National Medal of Honor Day
National Medal of Honor Day is observed on March 25, and it honors the recipients of the United States' most prestigious military decoration, and the highest award someone in the American army can receive. The President of the United States awards the Medal of Honor in the name of the United States Congress to those who have distinguished themselves through acts of valor.
History of National Medal of Honor Day
On November 15, 1990, George H. W. Bush signed a law that officially established March 25 as National Medal of Honor Day, to be observed annually. The first National Medal of Honor Day was commemorated in 1991.
March 25 was chosen as the date to celebrate National Medal of Honor Day, in honor of the men who took part in the Great Locomotive Chase during the American Civil War. Six of those men were the first recipients of the Medal of Honor, which was awarded to them on March 25, 1863.
The Medal of Honor is also unofficially known as the Congressional Medal of Honor, and it is the highest award that someone who serves in the United States armed forces can receive. This military decoration was first signed into law by President Abraham Lincoln. It is a permanent decoration that any member of the United States military can receive, and is awarded to any person who distinguishes themselves in combat at risk of life beyond the call of duty.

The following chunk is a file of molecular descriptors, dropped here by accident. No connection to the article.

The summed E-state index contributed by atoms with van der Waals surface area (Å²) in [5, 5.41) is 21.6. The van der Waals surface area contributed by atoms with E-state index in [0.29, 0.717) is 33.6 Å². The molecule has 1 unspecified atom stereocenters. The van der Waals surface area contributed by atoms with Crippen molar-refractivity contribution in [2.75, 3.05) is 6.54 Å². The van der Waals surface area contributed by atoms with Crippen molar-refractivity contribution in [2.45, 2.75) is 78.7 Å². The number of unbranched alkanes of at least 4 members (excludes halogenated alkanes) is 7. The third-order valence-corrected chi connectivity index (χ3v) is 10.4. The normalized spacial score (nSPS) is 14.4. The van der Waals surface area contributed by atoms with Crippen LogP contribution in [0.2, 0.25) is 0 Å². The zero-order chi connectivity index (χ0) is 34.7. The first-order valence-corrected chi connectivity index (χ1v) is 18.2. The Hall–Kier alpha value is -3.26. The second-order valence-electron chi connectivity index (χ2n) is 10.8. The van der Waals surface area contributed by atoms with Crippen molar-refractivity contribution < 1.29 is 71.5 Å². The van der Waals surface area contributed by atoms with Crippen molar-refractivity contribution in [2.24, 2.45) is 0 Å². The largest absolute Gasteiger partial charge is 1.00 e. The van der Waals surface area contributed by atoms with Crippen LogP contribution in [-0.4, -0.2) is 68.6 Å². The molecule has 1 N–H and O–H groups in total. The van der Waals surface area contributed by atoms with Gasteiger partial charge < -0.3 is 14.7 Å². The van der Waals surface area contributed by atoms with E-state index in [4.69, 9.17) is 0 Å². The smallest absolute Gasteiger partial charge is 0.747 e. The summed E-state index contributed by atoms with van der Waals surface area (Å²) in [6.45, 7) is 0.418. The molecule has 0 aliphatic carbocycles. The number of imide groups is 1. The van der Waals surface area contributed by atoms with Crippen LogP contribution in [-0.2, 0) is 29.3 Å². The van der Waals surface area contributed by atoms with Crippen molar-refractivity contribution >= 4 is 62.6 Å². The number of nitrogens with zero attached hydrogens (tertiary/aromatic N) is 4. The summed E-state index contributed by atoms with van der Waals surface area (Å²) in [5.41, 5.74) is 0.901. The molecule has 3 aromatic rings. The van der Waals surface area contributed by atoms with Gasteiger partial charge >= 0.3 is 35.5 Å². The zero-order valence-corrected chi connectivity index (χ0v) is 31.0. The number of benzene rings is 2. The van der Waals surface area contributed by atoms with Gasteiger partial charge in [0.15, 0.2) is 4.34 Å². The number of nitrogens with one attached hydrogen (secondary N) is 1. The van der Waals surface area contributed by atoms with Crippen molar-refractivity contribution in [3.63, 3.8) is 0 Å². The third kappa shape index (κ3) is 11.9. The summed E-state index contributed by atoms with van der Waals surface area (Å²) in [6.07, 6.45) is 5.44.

There are three different variants of the Medal of Honor, one for the Army, one for the Air Force, and one for the Navy. Coast Guard members and Marines can also receive the Navy Medal of Honor.
As of 2020, there have been 3,507 Medals of Honor awarded to those who have distinguished themselves by acts of valor, 618 of which were awarded posthumously. Only one woman has ever received the Medal of Honor: Mary Edwards Walker, a doctor who volunteered as a surgeon in the Army during the Civil War.
Unlike other military distinctions, the Medal of Honor is not pinned on the recipient, but it is worn around the neck. It is illegal to wear someone else's Medal of Honor.
How to Celebrate National Medal of Honor Day
There may be some official events for National Medal of Honor Day happening near you, organized by the military, state, or local organizations, in honor of all those who have been awarded the Medal of Honor. However, there are other ways to celebrate this day.
Support your local Veteran Organization by donating to them, or volunteering whenever you have the time.
If a Medal of Honor recipient is buried where you live, get a group of people together and "Adopt a Grave". This ensures that their efforts are not forgotten and that someone will keep paying their respects and adorning their grave.
Spread the word about National Medal of Honor Day through social media, by informing the local news source, or by organizing your own event in your town.
Write to a Medal of Honor recipient thanking them for their service.